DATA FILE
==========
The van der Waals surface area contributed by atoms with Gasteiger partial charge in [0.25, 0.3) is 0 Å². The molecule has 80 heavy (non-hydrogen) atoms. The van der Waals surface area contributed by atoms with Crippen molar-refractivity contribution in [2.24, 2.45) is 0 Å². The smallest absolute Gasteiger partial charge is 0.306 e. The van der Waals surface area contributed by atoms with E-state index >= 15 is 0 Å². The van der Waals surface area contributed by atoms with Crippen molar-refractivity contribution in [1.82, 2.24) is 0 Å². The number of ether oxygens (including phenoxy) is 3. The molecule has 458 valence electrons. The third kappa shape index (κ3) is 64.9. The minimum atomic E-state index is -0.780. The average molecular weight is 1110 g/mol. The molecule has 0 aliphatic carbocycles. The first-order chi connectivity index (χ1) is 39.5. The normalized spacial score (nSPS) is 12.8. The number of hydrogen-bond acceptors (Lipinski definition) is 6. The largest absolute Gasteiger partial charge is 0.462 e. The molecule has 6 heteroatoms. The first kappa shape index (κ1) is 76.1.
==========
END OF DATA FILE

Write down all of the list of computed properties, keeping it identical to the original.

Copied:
The van der Waals surface area contributed by atoms with Gasteiger partial charge in [0.25, 0.3) is 0 Å². The molecule has 80 heavy (non-hydrogen) atoms. The van der Waals surface area contributed by atoms with Crippen molar-refractivity contribution in [2.24, 2.45) is 0 Å². The smallest absolute Gasteiger partial charge is 0.306 e. The van der Waals surface area contributed by atoms with E-state index >= 15 is 0 Å². The van der Waals surface area contributed by atoms with Crippen molar-refractivity contribution in [1.82, 2.24) is 0 Å². The number of ether oxygens (including phenoxy) is 3. The molecule has 458 valence electrons. The third kappa shape index (κ3) is 64.9. The minimum atomic E-state index is -0.780. The average molecular weight is 1110 g/mol. The molecule has 0 aliphatic carbocycles. The first-order chi connectivity index (χ1) is 39.5. The normalized spacial score (nSPS) is 12.8. The number of hydrogen-bond acceptors (Lipinski definition) is 6. The largest absolute Gasteiger partial charge is 0.462 e. The molecule has 6 heteroatoms. The first kappa shape index (κ1) is 76.1.